American writer Edgar Rice Burroughs’s 1912 creation Tarzan has inspired several adventure films from less enlightened times, animation and spoofs. For instance, George of the Jungle (1997), starring Brendan Fraser, merrily sends up the man in a loincloth who was brought up by apes and tamed by the civilisational touch of a beautiful woman. George’s ability to talk to animals is put to perfect use in the end: he becomes a showbiz entertainer.
The new movie from Harry Potter director David Yates is very serious in its resurrection of a character thought to be best suited to cheaply produced paperbacks and comic books. The Legend of Tarzan is a visually stunning and thematically curious revisionist tale that considers the era’s debates about Europe’s colonisation of Africa and the practice of slavery over the bare shoulders of a white man with blonde hair who swings through trees.The movie lands in the middle of an ongoing controversy over Hollywood’s depiction of black lives and non-American cultures and on the back of the hugely successful Jungle Book reboot. While Rudyard Kipling’s nineteenth-century creation, the feral child Mowgli who inspired Tarzan, arrived in our midst by shedding his colonial baggage, The Legend of Tarzan bravely sallies forth into the treacherous terrain of the thinking blockbuster.
Tarzan gets a specific address in Yates’s movie, written by Adam Cozad and Craig Brewer: he is located in the ironically named Congo Free State, a Belgian colony that was created by King Leopold with the express purpose of pillaging its human and natural resources. In the movie, Leopold is running short of funds to carry on his entreprise, and he recruits trader Leon Rom (Christoph Waltz) to buy rare diamonds from a fearsome tribe led by Chief Mbonga (Djimon Hounsou). Mbonga will happily trade the white rocks in return for Tarzan, with whom he has an old score to settle.
The grown-up version of the feral child has returned to his blue-blooded roots in England, where he lives under the name John Clayton (Alexander Skarsgard) with his beloved wife Jane (Margot Robbie). The couple willingly returns home to the tribe that learnt English from Jane’s missionary father and housed Tarzan when he was rescued from the jungle as an adult. Black activist George Washington Williams (Samuel L Jackson) joins the ride, and his firepower comes handy when Rom’s men use Jane as a hostage.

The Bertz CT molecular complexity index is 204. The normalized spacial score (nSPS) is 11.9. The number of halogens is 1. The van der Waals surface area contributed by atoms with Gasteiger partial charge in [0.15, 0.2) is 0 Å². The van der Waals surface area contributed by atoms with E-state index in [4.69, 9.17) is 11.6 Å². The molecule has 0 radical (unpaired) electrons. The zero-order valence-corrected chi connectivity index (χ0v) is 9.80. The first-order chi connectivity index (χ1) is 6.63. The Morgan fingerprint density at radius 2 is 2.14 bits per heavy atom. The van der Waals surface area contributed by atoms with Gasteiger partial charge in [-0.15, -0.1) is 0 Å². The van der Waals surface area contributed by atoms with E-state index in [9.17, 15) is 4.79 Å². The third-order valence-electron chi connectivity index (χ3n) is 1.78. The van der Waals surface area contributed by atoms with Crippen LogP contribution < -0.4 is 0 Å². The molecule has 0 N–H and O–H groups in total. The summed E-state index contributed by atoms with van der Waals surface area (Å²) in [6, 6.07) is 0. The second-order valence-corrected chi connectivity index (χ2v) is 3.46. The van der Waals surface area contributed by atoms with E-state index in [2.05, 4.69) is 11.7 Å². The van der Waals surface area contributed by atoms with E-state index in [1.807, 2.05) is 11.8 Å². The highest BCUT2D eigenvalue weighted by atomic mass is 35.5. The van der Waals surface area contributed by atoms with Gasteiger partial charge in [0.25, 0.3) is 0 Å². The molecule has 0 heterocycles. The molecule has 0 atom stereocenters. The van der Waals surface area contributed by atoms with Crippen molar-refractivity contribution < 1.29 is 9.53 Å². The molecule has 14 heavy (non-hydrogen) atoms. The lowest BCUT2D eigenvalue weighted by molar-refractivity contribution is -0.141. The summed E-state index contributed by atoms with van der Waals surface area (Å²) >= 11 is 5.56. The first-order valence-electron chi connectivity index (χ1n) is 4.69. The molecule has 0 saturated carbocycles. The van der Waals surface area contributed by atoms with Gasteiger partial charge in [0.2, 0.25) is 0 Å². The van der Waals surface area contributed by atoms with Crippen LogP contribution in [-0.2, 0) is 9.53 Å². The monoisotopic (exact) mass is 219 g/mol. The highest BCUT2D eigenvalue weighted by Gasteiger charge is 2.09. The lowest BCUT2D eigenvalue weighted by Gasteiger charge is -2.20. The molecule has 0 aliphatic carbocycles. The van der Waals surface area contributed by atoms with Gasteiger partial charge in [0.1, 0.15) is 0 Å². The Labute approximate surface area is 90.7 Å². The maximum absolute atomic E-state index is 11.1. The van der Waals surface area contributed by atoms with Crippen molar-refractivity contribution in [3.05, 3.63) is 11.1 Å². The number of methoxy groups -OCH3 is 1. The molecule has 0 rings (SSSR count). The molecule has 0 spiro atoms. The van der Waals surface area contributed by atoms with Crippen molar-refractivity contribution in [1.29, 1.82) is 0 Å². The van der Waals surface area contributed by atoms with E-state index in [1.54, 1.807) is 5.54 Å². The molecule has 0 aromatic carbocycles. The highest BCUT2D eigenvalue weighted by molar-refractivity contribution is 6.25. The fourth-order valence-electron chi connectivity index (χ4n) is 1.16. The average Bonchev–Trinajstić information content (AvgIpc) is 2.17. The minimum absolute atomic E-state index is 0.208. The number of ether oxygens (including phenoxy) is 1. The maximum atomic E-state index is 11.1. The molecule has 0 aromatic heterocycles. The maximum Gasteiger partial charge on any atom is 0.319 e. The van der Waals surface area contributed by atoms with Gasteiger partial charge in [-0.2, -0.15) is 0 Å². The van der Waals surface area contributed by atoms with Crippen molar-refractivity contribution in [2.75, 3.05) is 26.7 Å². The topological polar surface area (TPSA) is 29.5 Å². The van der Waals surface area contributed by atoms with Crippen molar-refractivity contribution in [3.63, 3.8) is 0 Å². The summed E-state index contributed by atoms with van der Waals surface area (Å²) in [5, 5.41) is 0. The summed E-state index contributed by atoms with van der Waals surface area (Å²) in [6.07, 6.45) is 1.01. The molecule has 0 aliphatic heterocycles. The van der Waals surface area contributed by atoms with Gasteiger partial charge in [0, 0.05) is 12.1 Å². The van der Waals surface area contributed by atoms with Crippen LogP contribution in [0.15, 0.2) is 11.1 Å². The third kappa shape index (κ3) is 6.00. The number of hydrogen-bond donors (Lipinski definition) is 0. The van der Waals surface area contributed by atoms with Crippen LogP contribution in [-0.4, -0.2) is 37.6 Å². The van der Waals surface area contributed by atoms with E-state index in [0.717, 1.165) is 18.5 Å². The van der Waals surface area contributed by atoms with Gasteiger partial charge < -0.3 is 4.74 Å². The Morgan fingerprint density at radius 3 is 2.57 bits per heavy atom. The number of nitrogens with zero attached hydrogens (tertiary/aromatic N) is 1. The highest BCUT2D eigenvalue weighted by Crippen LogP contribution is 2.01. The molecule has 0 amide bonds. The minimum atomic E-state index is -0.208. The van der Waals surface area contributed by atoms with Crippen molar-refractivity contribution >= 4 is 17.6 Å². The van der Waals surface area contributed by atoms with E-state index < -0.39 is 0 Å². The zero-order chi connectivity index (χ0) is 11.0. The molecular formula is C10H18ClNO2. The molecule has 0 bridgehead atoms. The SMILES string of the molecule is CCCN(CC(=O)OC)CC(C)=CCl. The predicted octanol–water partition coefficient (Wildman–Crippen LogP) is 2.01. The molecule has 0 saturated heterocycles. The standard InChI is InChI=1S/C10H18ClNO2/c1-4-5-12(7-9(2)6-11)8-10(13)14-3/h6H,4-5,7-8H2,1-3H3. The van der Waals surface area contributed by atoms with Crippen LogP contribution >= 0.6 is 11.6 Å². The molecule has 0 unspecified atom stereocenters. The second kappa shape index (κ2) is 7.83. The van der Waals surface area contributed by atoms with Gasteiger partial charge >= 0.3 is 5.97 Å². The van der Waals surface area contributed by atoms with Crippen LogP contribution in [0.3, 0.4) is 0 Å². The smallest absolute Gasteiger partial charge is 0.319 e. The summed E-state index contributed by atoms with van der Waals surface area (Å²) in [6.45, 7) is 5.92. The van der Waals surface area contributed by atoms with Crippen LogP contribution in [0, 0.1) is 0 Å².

Williams is the archetypal outsider through whose awestruck eyes we watch Tarzan leap off hilltops and woosh through trees, but he is an unlikely choice, given the colour of his skin. The movie makes a welcome, if clumsy, attempt to fit slavery into the tentpole template, but it is unable to shake off its white saviour complex. The depiction of the African characters is earnest but patronising, and the movie does no service to the Congo by suggesting that Tarzan and Jane have a special, almost feral, ability to connect with the natives and animals because of the time they spent on the continent.
Yet, some efforts have been taken to update Burrourghs’s adventures with what we now know about the colonisation of Africa. The screenwriters appear to have read King Leopold’s Ghost, Adam Hochschild’s masterful survey of the Congo Free State – there’s a throwaway line about American explorer Henry Morgan Stanley, who claimed the Congo for Leopold – while George Williams’s character is a reminder of the history of slavery in the continent.
Many of the movie’s achievements are typically visual. The gorgeous colour palette takes in the greys of John Clayton’s sterile mansion in England and the lushness of his home in Africa. The depth of Henry Braham’s camerawork merges seamlessly with the visual effects. Tarzan’s animal whispering skills result in a watchfulness that is perfectly picked up by the camera and sound design. Some of the best scenes are set in the wild, where Tarzan nuzzles lions, fights with the apes, and puts his ability to mimic mating calls to good use.
Christoph Waltz reins in the smugness that made him a breakout star in Inglorious Basterds (2009) and Margot Robbie makes an eye-popping Jane, but the mostly bare-torsoed and laconic Skarsgard turns out to be surprisingly effective as the ape in human form. As the plot slowly but surely meanders out of control in the service of delivering a big-bang finish, it’s the sequences in the jungle and the incredibly real computer-generated animals that endure over the greedy and confused humans.
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